Coleman's second collection (after Stories from Mesa Country, 1991): mostly delicate explorations of the passage of adolescents into adulthood and of married women into the complexities of adultery or disenchantment. In the first section here, ``The Balducci Garden,'' the narrator of the title story comes of age sexually by voyeuristically observing the Balducci brothers who live next door to her grandmother. The central metaphor is an apt one—the narrator breaks stones apart to find ``the hidden beauty'' of their crystalline centers. This sort of metaphor-cum-sketch is the dominant pattern here—Coleman relies on her poetic prose to carry readers instead of fully developing her plots—and, usually, it works. In the second section, ``The Age of Insects,'' the title story is about a woman who, along with her husband, baby, and shallow mother-in-law, comes upon a beached whale and learns of the callousness of humans. In ``The Lover of Swamps,'' a poet—married to a naturalist but in love with someone else—develops ``an affinity with the swamp.'' In ``Glasnost,'' a woman of 40 comes to see how she's ``lived more than half [her] life as a robot.'' The third section, ``Wives and Lovers,'' begins with the delicate story of a sculptor who falls in love with a woman in a house where he's a temporary guest and who learns from her how to see. In ``Compromising Alice,'' Alice, after 15 years of marriage to jerk George, divorces him to consider whether or not to marry thoughtful Henry. And ``La Signora Julia'' is about a famous physicist's student who develops a crush on the man's wife and meditates on how incompatible people manage to stay together before learning, later, that the man's wife has left him. Coleman, at best, displays the easy poetic grace of an Alice Munro. Even when sketchy, her lyricism usually saves the day.

Pub Date: May 15, 1993

ISBN: 0-8040-0964-3

Page Count: 216

Publisher: Ohio Univ.

Review Posted Online: May 20, 2010

Kirkus Reviews Issue: March 15, 1993

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It's being called a novel, but it is more a hybrid: short-stories/essays/confessions about the Vietnam War—the subject that O'Brien reasonably comes back to with every book. Some of these stories/memoirs are very good in their starkness and factualness: the title piece, about what a foot soldier actually has on him (weights included) at any given time, lends a palpability that makes the emotional freight (fear, horror, guilt) correspond superbly. Maybe the most moving piece here is "On The Rainy River," about a draftee's ambivalence about going, and how he decided to go: "I would go to war—I would kill and maybe die—because I was embarrassed not to." But so much else is so structurally coy that real effects are muted and disadvantaged: O'Brien is writing a book more about earnestness than about war, and the peekaboos of this isn't really me but of course it truly is serve no true purpose. They make this an annoyingly arty book, hiding more than not behind Hemingwayesque time-signatures and puerile repetitions about war (and memory and everything else, for that matter) being hell and heaven both. A disappointment.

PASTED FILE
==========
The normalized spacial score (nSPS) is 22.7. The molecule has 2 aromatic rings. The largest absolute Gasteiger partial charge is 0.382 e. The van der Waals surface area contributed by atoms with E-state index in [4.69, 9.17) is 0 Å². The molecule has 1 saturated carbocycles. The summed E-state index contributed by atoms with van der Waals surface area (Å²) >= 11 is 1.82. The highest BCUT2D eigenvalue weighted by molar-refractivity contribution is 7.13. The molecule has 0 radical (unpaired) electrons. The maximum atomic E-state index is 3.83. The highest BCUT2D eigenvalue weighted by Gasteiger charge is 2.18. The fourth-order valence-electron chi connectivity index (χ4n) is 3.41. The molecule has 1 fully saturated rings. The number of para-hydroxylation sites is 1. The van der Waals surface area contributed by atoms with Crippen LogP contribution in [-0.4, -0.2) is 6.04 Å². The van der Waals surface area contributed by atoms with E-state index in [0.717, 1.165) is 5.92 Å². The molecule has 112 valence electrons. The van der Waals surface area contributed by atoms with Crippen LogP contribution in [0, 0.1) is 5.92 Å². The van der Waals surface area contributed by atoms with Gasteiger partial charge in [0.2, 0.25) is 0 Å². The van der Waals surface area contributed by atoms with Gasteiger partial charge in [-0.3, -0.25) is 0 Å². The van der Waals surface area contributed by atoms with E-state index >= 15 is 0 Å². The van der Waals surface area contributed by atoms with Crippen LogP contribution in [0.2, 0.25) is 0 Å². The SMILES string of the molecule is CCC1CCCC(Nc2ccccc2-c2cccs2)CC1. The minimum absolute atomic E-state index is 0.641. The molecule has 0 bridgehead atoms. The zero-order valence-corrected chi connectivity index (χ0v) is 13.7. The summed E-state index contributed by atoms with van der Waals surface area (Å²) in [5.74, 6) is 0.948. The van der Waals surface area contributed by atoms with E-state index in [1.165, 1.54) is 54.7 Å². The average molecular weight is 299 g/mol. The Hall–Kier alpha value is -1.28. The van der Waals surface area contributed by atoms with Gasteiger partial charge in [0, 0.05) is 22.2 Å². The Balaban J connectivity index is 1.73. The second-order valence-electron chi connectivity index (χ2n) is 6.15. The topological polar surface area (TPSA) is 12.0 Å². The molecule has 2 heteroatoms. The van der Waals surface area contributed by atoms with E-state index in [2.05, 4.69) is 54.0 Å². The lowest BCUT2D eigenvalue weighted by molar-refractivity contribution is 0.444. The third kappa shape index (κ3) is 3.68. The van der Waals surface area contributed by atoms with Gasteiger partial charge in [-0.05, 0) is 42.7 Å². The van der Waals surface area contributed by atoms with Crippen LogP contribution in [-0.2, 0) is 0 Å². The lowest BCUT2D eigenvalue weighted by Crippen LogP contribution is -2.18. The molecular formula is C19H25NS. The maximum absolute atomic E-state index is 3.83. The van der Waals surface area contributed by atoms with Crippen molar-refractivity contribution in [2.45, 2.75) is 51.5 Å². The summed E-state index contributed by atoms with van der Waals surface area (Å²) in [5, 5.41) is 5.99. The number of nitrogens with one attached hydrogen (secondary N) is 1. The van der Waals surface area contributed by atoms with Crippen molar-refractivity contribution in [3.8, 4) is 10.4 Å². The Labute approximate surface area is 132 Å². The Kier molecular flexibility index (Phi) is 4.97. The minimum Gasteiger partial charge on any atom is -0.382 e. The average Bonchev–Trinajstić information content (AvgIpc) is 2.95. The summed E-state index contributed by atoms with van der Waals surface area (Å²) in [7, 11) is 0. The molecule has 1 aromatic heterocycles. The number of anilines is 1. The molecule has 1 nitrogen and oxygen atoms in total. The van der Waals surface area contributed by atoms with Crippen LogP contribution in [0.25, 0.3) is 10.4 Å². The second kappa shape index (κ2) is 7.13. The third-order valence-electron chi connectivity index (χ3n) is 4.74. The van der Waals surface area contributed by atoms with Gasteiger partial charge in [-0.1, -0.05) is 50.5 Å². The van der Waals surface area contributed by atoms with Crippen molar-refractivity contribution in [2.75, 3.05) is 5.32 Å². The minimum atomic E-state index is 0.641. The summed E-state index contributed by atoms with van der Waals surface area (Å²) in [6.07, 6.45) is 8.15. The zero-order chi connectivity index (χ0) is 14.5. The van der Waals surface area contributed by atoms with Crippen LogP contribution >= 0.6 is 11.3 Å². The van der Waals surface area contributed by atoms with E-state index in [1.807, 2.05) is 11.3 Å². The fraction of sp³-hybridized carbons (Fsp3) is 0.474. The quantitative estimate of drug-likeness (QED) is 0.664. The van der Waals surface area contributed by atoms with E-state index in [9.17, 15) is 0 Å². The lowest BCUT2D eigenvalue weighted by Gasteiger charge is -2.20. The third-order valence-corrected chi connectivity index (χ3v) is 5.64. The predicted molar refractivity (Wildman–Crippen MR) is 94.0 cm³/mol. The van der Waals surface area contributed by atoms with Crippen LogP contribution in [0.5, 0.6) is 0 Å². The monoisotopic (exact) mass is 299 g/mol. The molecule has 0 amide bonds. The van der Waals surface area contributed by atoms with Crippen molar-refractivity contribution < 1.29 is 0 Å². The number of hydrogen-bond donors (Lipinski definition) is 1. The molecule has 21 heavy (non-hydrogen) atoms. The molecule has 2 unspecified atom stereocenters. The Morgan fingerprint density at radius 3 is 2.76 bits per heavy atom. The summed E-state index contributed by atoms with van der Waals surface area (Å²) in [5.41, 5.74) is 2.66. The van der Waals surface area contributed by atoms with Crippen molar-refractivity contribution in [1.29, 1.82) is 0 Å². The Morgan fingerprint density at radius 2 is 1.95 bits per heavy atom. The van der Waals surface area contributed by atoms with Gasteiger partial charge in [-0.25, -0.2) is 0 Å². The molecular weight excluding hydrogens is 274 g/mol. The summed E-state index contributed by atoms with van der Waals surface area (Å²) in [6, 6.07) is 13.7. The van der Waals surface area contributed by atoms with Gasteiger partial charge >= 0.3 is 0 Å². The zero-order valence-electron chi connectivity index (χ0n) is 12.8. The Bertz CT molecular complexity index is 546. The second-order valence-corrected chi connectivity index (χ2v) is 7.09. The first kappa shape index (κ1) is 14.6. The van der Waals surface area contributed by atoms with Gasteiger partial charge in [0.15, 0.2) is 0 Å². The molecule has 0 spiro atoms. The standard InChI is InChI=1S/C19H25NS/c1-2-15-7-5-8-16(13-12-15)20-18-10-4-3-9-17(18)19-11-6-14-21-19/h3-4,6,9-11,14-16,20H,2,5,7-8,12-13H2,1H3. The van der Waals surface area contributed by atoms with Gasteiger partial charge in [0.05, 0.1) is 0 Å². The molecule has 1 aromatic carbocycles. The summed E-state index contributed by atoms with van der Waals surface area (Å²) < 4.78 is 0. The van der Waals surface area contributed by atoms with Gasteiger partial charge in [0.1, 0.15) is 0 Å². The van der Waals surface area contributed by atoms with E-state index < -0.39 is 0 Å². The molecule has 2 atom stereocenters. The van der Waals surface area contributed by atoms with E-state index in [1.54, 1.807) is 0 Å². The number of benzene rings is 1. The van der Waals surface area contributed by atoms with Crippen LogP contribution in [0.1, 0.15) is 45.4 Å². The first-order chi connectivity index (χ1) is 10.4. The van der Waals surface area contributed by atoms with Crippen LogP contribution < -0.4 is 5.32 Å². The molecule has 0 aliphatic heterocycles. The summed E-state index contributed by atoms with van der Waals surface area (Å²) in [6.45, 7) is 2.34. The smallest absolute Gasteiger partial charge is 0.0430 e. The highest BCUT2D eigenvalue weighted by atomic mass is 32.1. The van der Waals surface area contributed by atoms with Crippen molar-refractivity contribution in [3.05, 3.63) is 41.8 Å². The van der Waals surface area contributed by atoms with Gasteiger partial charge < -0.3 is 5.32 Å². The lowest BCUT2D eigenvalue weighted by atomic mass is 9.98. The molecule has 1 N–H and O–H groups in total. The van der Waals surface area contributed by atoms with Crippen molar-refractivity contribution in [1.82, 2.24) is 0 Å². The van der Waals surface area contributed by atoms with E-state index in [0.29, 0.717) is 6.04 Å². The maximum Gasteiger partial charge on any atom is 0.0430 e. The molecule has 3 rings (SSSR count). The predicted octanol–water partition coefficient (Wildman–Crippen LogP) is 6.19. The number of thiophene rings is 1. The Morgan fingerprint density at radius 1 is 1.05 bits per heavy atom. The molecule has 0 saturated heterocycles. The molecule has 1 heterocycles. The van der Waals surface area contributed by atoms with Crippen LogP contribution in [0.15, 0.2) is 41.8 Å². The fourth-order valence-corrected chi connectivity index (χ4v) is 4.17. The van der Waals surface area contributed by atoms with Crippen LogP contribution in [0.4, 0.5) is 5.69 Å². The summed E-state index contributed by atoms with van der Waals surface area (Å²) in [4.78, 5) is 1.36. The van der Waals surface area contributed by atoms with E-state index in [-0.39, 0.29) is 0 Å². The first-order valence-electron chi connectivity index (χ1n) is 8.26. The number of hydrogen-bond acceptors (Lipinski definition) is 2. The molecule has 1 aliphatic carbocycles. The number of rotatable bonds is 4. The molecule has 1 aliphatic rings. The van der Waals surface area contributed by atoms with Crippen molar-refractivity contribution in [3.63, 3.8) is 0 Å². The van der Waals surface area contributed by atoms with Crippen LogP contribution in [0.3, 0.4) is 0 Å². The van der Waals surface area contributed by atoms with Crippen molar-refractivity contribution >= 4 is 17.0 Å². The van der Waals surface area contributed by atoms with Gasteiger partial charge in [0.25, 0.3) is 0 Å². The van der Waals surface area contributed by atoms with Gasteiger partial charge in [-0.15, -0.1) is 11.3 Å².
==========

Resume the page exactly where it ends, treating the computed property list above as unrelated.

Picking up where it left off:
Pub Date: March 28, 1990

ISBN: 0618706410

Page Count: 256

Publisher: Houghton Mifflin

Review Posted Online: Oct. 2, 2011

Kirkus Reviews Issue: Feb. 15, 1990

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Visionary speculative stories that will change the way readers see themselves and the world around them: This book delivers...

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Exploring humankind's place in the universe and the nature of humanity, many of the stories in this stellar collection focus on how technological advances can impact humanity’s evolutionary journey.

Chiang's (Stories of Your Life and Others, 2002) second collection begins with an instant classic, “The Merchant and the Alchemist’s Gate,” which won Hugo and Nebula awards for Best Novelette in 2008. A time-travel fantasy set largely in ancient Baghdad, the story follows fabric merchant Fuwaad ibn Abbas after he meets an alchemist who has crafted what is essentially a time portal. After hearing life-changing stories about others who have used the portal, he decides to go back in time to try to right a terrible wrong—and realizes, too late, that nothing can erase the past. Other standout selections include “The Lifecycle of Software Objects,” a story about a software tester who, over the course of a decade, struggles to keep a sentient digital entity alive; “The Great Silence,” which brilliantly questions the theory that humankind is the only intelligent race in the universe; and “Dacey’s Patent Automatic Nanny,” which chronicles the consequences of machines raising human children. But arguably the most profound story is "Exhalation" (which won the 2009 Hugo Award for Best Short Story), a heart-rending message and warning from a scientist of a highly advanced, but now extinct, race of mechanical beings from another universe. Although the being theorizes that all life will die when the universes reach “equilibrium,” its parting advice will resonate with everyone: “Contemplate the marvel that is existence, and rejoice that you are able to do so.”

Visionary speculative stories that will change the way readers see themselves and the world around them: This book delivers in a big way.

Pub Date: May 8, 2019

ISBN: 978-1-101-94788-3

Page Count: 368

Publisher: Knopf

Review Posted Online: Feb. 17, 2019

Kirkus Reviews Issue: March 1, 2019

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